N900 has one software feature: it can run softw

    • by IICV (652597)

      Offtopic I know, but what tweaks are these? If there's a single major downside to the phone it's that the user interface is sluggish.

      • If you OC to 700 or more the UI will run smooth enough to satisfy an Apple fan. At 850 it's blazing fast.

        The stock clock speed isn't too slow though, but the GUI doesn't run silky smooth. I'd like to OC on a regular basis but the power kernel causes a problem with some DD-WRT APs, so I'm at stock speeds for now.

    • by Urkki (668283)

      I love my N900, it's a shame Nokia doesn't. Still waiting for MeeGo, and to get the best out of my device I've OC'ed it slightly, not to mention transition and touch screen sensitivity tweaks which all make the phone much more usable. What I want to know is why can't they get it right the first time? Since they didn't, how hard would it be to adopt similar tweaks directly into the OS so it doesn't feel so sluggish? It had/has so much potential, but I'm afraid for now, we'll never see it. As soon as Apple releases an iPhone with a slide out QWERTY keyboard, I'm in.

      You'll have to wait for N9 (if you haven't check the pics or videos of something that may be N9, google for it!). Hopefully it'll be this year, but I'm not holding my breath, even considering how important it would be to get it to stores before Christmas. There'll be a lot iPads and stuff bought for Christmas, and some of those are permanently lost sales for Nokia, if N9 isn't out and available by then.

      About N900, I've got a feeling, that the desperate(?) need to get N9 ready and out ASAP might have somethi

    • by dwpbike (1833436)
      face tracking? let's move on to ass tracking.
    • Get an Android phone. The G1 has a lovely keyboard, the Droid/Milestone has a decent one and there are some new QWERTYs coming soon.
  • by ScrewMaster (602015) on Saturday August 21, 2010 @07:44PM (#33328722)

    The extra level of detail that this provides potentially indicates who the user is, where they are looking and how they are feeling.

    Phone: I noticed that you've been watching that blonde over there, and you appear to be sad. Would you like a list of local escort services?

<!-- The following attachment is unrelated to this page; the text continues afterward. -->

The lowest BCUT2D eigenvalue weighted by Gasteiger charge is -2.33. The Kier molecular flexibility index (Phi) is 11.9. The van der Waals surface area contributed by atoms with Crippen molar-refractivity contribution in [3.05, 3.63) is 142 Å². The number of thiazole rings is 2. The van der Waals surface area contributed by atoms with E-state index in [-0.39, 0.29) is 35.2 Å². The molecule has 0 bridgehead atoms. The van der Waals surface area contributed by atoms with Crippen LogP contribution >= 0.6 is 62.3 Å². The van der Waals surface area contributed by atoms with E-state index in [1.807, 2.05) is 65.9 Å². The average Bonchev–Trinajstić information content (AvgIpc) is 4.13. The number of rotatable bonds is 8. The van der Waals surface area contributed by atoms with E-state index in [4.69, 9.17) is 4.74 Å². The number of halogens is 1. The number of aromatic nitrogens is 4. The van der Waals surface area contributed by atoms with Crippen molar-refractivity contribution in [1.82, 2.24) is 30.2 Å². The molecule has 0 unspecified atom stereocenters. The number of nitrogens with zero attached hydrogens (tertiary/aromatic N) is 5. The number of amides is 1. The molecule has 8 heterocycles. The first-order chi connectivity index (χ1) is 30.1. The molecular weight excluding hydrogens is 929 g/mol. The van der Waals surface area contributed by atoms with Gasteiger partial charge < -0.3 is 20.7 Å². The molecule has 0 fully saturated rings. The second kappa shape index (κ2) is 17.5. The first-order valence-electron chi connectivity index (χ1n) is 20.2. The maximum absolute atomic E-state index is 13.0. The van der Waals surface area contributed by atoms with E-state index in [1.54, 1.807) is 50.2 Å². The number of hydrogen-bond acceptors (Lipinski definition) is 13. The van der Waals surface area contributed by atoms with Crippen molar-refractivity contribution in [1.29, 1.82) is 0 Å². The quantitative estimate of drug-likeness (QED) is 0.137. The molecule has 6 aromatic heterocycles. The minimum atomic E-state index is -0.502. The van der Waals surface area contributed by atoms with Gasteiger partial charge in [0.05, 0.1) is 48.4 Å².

• by nikomo (1338131)
      Yes please.
    • Re: (Score:3, Funny)

      by giorgist (1208992)
      <quote>

      <quote><p>The extra level of detail that this provides potentially indicates who the user is, where they are looking and how they are feeling.</p></quote>

      <p>Phone: I noticed that you've been watching that blonde over there, and you appear to be sad. Would you like a list of local escort services?</p></quote>

      There's an app for that
  • by Anonymous Coward on Saturday August 21, 2010 @07:45PM (#33328730)

    Articles like this make me glad that I bought the n900 because it is the premier development environment for phone based science, unfortunately, the downside is that there aren't very mainstream apps for the n900 (google maps being the most glaring absence).

    • by Lally Singh (3427)

      Check out mappero: http://www.mardy.it/mappero [mardy.it]

      The UI's a little strange, but it treats me reasonably well!

    • by Urkki (668283)

      (google maps being the most glaring absence).

      The web version works quite well though IIRC, at least after you've noticed that you can actually get a mouse cursor on the screen with N900 browser...

  • OpenCV (Score:3, Informative)

    by Haven (34895) on Saturday August 21, 2010 @07:49PM (#33328756) Homepage Journal

    Those game demos looked a lot like the standard implementation of OpenCV. It's too bad there isn't any security on this technology as merely showing a picture of the person to the camera defeats it.

    • Re: (Score:1, Insightful)

      by Anonymous Coward